Monday, February 23, 2015

The Good Life

Tucker handled his trip very well and I can only imagine he was thrilled to see grass and roll.  Did I mention that in addition to grass, the paddocks even have white sand that was specifically brought in for the horses to roll?  Obviously he prefers the gray/black sand that is naturally there.  Monty (boyfriend) went over and FaceTimed with me so I could see Tucker was doing just fine.  I arrived the next night and found this very happy face.
 I couldn't figure out why my photos were all blurry... my camera lens was filthy.  Oops.
I woke up on Saturday to gorgeous blue skies and no snow, potholes or traffic.  Heaven, in other words.  In many ways, WEF is much like any other horse show, just bigger and longer.  What is truly unique is the seemingly never-ending farms and farmettes in the surrounding areas, all connected by bridle paths and each more beautiful than the one before.  This weekend, I was primarily walking or driving a truck, both of which I find less than ideal for inconspicuously taking photos.  For the rest of the trip, I will have a golf cart, ideal for creeping.
Tucker got his first bath since October and his more obvious clipping lines miraculously disappeared with a good scrubbing.  Once dolled up, we went for a stroll to the horse show which is much less than a half a mile away.

He was a really good boy until we got to the Tunnel of Doom, as it is now known.  This is about a hundred yard long path that is flanked by tall hedges on both sides, and each hedge has a private ring on the other side.  In other words, there are horses that can barely be seen but clearly heard on the other side of the hedges.  On top of that, when nervous, Tucker *hates* to be by himself.  We found ourselves alone about 20 yards into the tunnel when he had a meltdown and did his best to convince me we should go home.  There were some dramatic moments on his hind legs and we were at an impasse where I refused to go his way and he refused to go my way.  Thankfully a horse came in and the rider was very gracious when I asked to follow her, even asking if she could bring me to a particular ring.  At the other end of the tunnel, Tucker's mind was completely blown when he realized we were at a horse show.  I believe this solidified his opinion that the tunnel is some sort of bizarre portal that takes you from a trail ride to a horse show. 

The shape of his tongue shows how he feels about returning to the barn

He also had a get-to-know-you ride with Paige and they got along well.  That evening I went to the grand prix Monty, combining one of my favorite activities with my favorite person.  On Sunday, Tucker and I did a hand-walk to the show again with much less drama.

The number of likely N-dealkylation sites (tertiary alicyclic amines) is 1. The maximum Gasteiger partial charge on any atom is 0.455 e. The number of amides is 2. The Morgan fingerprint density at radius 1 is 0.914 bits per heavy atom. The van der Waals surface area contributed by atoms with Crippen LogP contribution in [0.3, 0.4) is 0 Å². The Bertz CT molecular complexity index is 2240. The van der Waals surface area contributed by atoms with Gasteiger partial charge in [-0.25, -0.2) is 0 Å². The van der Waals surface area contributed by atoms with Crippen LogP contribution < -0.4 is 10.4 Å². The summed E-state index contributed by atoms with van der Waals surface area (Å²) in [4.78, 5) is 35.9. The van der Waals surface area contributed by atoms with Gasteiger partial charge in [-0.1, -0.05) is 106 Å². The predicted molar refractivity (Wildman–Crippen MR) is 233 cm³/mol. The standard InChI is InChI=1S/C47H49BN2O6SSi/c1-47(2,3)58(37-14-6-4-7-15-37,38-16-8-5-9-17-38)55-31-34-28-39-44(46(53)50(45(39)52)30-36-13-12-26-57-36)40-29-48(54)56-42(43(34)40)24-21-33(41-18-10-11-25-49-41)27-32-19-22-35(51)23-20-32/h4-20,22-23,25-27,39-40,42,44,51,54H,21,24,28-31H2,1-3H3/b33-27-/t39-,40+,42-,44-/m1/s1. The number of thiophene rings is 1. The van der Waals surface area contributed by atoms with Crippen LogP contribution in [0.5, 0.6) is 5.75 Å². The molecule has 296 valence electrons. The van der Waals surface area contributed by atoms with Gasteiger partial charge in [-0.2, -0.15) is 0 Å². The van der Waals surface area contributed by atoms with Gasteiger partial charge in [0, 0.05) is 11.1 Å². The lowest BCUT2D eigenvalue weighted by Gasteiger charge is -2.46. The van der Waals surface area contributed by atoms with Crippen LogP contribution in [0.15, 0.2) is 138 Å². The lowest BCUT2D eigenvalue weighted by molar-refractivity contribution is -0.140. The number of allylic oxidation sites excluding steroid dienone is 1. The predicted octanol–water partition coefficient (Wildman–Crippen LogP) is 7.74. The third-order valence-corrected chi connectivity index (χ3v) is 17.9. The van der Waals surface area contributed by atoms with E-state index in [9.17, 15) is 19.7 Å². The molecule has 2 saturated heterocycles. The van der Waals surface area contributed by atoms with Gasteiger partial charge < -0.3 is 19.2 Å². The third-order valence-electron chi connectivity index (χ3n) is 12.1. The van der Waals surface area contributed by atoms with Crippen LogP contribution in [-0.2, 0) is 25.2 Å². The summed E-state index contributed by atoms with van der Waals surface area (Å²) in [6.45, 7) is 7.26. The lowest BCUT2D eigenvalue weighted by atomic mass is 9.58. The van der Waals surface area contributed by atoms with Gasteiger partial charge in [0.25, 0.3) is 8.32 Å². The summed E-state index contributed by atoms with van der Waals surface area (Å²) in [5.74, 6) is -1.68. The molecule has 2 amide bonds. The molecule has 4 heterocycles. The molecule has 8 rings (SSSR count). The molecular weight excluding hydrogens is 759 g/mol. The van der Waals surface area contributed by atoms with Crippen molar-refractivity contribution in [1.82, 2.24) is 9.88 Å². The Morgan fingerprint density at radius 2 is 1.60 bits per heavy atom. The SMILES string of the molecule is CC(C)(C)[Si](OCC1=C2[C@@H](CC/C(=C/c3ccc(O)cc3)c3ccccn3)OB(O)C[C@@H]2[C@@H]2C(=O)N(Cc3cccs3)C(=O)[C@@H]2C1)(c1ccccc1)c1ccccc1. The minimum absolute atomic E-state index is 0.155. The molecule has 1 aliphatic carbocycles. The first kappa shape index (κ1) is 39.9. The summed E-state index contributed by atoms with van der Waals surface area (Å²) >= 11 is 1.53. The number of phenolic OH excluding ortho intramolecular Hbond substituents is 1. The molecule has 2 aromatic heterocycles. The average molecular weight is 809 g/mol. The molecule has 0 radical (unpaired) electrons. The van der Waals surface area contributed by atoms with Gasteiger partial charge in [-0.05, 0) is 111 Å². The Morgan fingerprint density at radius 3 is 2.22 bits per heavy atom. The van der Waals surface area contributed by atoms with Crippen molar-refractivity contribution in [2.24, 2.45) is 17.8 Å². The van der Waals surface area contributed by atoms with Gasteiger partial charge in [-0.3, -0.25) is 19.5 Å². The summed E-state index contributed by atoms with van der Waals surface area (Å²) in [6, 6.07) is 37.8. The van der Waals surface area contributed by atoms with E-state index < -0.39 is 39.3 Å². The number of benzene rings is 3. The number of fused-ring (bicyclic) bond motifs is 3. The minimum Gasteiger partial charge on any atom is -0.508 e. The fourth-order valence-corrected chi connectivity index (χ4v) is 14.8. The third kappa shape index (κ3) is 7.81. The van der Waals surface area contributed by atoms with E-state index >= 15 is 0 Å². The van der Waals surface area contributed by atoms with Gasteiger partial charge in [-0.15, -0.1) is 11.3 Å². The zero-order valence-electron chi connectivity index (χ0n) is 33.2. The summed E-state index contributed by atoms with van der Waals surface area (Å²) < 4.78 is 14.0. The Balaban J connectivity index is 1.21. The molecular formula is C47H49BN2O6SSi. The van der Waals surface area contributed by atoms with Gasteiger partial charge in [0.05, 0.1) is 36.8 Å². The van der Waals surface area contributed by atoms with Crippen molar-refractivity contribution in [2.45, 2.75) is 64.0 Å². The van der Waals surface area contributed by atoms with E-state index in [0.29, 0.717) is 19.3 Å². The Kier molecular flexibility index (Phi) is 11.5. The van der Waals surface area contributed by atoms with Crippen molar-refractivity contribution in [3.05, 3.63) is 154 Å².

Checking out the hunter rings
I rode him at home for just a little bit to conserve his energy, and then put on my big girl pants and went on a ride to the show with the distinct strategy of "follow someone" in mind.  This worked out well on the walk over and less well on the walk home, where I had to casually circle near the tunnel's entrance until someone came along.  This was made more tricky by the fact that there is an adjacent path going to other stabling areas, but soon enough someone came along to (unbeknownst to them) rescue me.
Although Tucker had been balky at a few places along the way, he did not spook at any of the tents, trucks, golf carts, flags and all of the mayhem that comes with having 12 rings going at once.  He did consistently give this mailbox the hairy eye, though.  Please keep in mind it is identical to all of the others on the street.
Tucker capped off his day with a sample of hydroponic home-grown barley sprouts because the barn owner truly provides phenomenal care for her horses.  I had to say a sad good-bye to him and Monty for a few days while I return to the tundra and my job.
Thanks to everyone for their kind words and Allison for her link (go say hi to her and Dino at .  Tucker would like to tell you all to be careful near hedges and to watch out for rogue mailboxes.


  1. Whenever I visit WEF I wonder how none of the horses are spooking at any of that stuff! Guess they all get used to it eventually :)

  2. I love it! That mailbox does look suspicious :)

  3. I grew hydroponic barley sprouts at home and my pony rejected them. :( Most of the other horses in the barn gobbled them up, but mine evidently shuns sweet, delicious, home grown barley.

  4. That is one scary mailbox. It is a wonder you both survived! I am enjoying living vicariously through your blog.

  5. I have yet to see a horse here spook at something "spooky," but I have seen many horses spook at the piles of dead palm fronds and such that line the roads.

  6. lol the 'tunnel of doom' as a portal to horse shows - poor Tucker must be super confused!! sounds like he's settling in quickly and i'm excited to follow you all in your adventures!!

  7. We need a picture of the tunnel of doom!